Wednesday, July 30, 2008

Expired clowns, Verne Langdon, and Me: Part One

These faces are the images people associate with clowns today. But it wasn't always so.

Clowns and the macabre have been on my mind for quite some time this year -- and not just because there are political campaigns going on right now! Obituaries of some famous clowns have appeared this year, the most famous of which was Larry Harmon, the man who popularized the character "Bozo." (A clown I watched a lot as a kid.) Harmon had gained notoriety in 2004 when the International Clown Hall of Fame in Milwaukee took down a plaque honoring him as Bozo. He had never credited the creators of the character, writer Alan W. Livingston and clown/actor Pinto Colvig, the first Bozo.

Harmon died on July 3.

In March, the world's oldest professional circus clown, Joe Vani, (a/k/a "Joe Sherman") passed away; he was loved and respected by other circus clowns. (Just typing that sentence made me think of the words "clown love", a phrase that has me laughing.) His obit (written by Verne Langdon) can be read here. In part, it reads, "Joe liked to recall one of their most popular acts, 'the hot doggie' - a clown steals hot dogs from a clown vendor and gobbles them down, then gets sick and has his stomach pumped by clown doctors and out comes a little dog! The audience cheers, the clowns take their bow and exit, followed by the dog walking on its hind legs."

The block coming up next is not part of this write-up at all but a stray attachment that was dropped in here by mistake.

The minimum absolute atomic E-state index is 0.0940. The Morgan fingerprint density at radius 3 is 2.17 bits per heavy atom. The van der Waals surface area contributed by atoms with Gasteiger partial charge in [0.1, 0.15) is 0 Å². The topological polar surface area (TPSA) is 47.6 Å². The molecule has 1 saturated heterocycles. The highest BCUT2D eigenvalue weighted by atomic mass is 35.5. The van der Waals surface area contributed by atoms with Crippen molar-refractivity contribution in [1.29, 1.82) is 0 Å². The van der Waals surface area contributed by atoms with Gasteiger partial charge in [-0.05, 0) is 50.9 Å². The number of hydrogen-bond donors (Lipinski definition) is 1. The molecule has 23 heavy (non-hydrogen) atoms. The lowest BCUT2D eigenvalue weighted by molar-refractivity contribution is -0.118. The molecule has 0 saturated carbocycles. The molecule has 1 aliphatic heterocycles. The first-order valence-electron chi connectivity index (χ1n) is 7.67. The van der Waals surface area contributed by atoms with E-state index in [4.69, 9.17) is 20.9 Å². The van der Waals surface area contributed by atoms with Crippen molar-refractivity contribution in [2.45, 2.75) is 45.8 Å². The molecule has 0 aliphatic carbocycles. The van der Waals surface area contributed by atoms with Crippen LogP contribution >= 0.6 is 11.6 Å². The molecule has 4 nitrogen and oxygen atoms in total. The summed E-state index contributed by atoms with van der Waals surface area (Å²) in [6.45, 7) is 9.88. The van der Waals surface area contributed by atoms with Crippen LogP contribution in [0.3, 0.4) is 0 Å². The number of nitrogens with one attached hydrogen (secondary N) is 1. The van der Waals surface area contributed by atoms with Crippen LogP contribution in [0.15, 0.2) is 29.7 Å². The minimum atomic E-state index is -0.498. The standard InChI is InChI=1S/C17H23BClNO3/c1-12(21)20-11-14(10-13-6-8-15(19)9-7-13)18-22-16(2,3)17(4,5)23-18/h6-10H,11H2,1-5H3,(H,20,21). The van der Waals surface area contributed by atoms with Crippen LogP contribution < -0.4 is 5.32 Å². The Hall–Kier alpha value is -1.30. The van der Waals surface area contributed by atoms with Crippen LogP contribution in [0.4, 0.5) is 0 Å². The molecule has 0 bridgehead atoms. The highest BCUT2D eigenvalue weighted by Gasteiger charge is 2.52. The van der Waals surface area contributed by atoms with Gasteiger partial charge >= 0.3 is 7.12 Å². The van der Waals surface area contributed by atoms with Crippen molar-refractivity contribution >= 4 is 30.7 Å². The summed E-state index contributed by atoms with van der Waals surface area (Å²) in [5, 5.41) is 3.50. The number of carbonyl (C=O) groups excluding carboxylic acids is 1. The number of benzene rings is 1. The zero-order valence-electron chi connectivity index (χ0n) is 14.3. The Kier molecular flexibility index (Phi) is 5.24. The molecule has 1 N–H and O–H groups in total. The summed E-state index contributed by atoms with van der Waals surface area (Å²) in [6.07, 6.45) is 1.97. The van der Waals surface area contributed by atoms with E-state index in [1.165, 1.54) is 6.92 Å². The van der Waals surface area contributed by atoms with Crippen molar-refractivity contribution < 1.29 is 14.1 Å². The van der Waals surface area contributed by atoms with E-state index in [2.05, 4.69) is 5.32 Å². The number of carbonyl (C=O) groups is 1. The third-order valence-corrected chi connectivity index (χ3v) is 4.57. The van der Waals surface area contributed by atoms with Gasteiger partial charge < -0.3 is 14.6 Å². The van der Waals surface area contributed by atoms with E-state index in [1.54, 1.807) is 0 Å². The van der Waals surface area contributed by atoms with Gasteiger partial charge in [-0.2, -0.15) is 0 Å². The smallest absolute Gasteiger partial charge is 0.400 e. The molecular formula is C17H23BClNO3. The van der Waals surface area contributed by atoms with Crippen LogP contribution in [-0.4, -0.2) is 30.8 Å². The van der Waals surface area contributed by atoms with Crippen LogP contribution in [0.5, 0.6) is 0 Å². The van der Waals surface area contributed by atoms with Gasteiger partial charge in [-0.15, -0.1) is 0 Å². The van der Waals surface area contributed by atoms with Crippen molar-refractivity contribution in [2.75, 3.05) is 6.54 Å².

A funny, though somewhat macabre (or at least weird) bit, but a classic!

If you'd like to buy a Vani t-shirt (one kind seen here, another here) -- send a total of $24.97 to Art Bausman, 2713 California Ave, Kettering OH 45419. All funds will go to the Shrine Hospital for Crippled Children in Tampa, FL. (That was Joe's Vani's wish.) There are only a few left and they are strictly while supplies last, so hurry. (In stock: B&W-- 2 L, 5 XL , 2XXL. Color: 10 XL.)

Finally I've been thinking of the Ringling Bros./Barnum & Bailey clown Harry Deems Dann. I remember seeing, as a kid, books, magazines, and circus posters with his picture on them. And I saw him at a circus performance as a child growing up in the hinterlands of Arkansas. But the celebrity memorial website Find-A-Grave will not allow a bio for Dann to be listed among bios of "famous" people, even though they do for such, uh, household names as clowns Felix B. Adler and Chester Sherman. (Dann is on the right on the book cover seen here.)